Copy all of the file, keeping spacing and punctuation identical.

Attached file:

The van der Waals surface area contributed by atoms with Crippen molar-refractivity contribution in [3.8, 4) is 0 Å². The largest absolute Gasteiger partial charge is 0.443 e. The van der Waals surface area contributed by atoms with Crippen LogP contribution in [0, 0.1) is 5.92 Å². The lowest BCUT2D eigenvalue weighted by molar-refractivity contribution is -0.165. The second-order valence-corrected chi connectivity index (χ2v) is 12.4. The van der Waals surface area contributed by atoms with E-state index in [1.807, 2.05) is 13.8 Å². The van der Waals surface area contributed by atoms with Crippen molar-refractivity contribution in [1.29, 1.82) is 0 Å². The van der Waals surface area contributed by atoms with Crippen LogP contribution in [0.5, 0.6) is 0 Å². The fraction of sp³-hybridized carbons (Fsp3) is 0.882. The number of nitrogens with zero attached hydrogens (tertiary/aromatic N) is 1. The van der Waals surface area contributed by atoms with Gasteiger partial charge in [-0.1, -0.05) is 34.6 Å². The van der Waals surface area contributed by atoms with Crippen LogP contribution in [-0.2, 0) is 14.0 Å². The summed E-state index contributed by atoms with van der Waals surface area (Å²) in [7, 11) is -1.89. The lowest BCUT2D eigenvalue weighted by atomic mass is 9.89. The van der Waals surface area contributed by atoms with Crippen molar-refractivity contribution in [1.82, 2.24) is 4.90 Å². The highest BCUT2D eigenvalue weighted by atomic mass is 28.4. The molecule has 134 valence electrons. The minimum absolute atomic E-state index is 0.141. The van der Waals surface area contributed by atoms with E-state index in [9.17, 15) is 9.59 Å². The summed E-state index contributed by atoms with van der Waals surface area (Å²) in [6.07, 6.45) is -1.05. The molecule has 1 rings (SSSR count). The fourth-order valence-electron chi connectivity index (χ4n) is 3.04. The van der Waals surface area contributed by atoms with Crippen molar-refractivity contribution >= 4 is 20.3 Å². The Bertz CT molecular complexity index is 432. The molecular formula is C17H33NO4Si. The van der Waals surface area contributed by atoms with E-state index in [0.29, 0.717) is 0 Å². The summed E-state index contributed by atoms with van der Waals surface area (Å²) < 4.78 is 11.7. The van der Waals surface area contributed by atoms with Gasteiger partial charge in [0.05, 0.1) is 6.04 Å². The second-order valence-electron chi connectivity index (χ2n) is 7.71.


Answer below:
The van der Waals surface area contributed by atoms with Crippen molar-refractivity contribution in [3.8, 4) is 0 Å². The largest absolute Gasteiger partial charge is 0.443 e. The van der Waals surface area contributed by atoms with Crippen LogP contribution in [0, 0.1) is 5.92 Å². The lowest BCUT2D eigenvalue weighted by molar-refractivity contribution is -0.165. The second-order valence-corrected chi connectivity index (χ2v) is 12.4. The van der Waals surface area contributed by atoms with E-state index in [1.807, 2.05) is 13.8 Å². The van der Waals surface area contributed by atoms with Crippen molar-refractivity contribution in [1.29, 1.82) is 0 Å². The van der Waals surface area contributed by atoms with Crippen LogP contribution in [0.5, 0.6) is 0 Å². The fraction of sp³-hybridized carbons (Fsp3) is 0.882. The number of nitrogens with zero attached hydrogens (tertiary/aromatic N) is 1. The van der Waals surface area contributed by atoms with Gasteiger partial charge in [-0.1, -0.05) is 34.6 Å². The van der Waals surface area contributed by atoms with Crippen LogP contribution in [-0.2, 0) is 14.0 Å². The summed E-state index contributed by atoms with van der Waals surface area (Å²) in [7, 11) is -1.89. The lowest BCUT2D eigenvalue weighted by atomic mass is 9.89. The van der Waals surface area contributed by atoms with Crippen molar-refractivity contribution in [1.82, 2.24) is 4.90 Å². The highest BCUT2D eigenvalue weighted by atomic mass is 28.4. The molecule has 134 valence electrons. The minimum absolute atomic E-state index is 0.141. The van der Waals surface area contributed by atoms with E-state index in [9.17, 15) is 9.59 Å². The summed E-state index contributed by atoms with van der Waals surface area (Å²) in [6.07, 6.45) is -1.05. The molecule has 1 rings (SSSR count). The fourth-order valence-electron chi connectivity index (χ4n) is 3.04. The van der Waals surface area contributed by atoms with Crippen molar-refractivity contribution >= 4 is 20.3 Å². The Bertz CT molecular complexity index is 432. The molecular formula is C17H33NO4Si. The van der Waals surface area contributed by atoms with E-state index in [0.29, 0.717) is 0 Å². The summed E-state index contributed by atoms with van der Waals surface area (Å²) < 4.78 is 11.7. The van der Waals surface area contributed by atoms with Gasteiger partial charge in [0.05, 0.1) is 6.04 Å². The second-order valence-electron chi connectivity index (χ2n) is 7.71.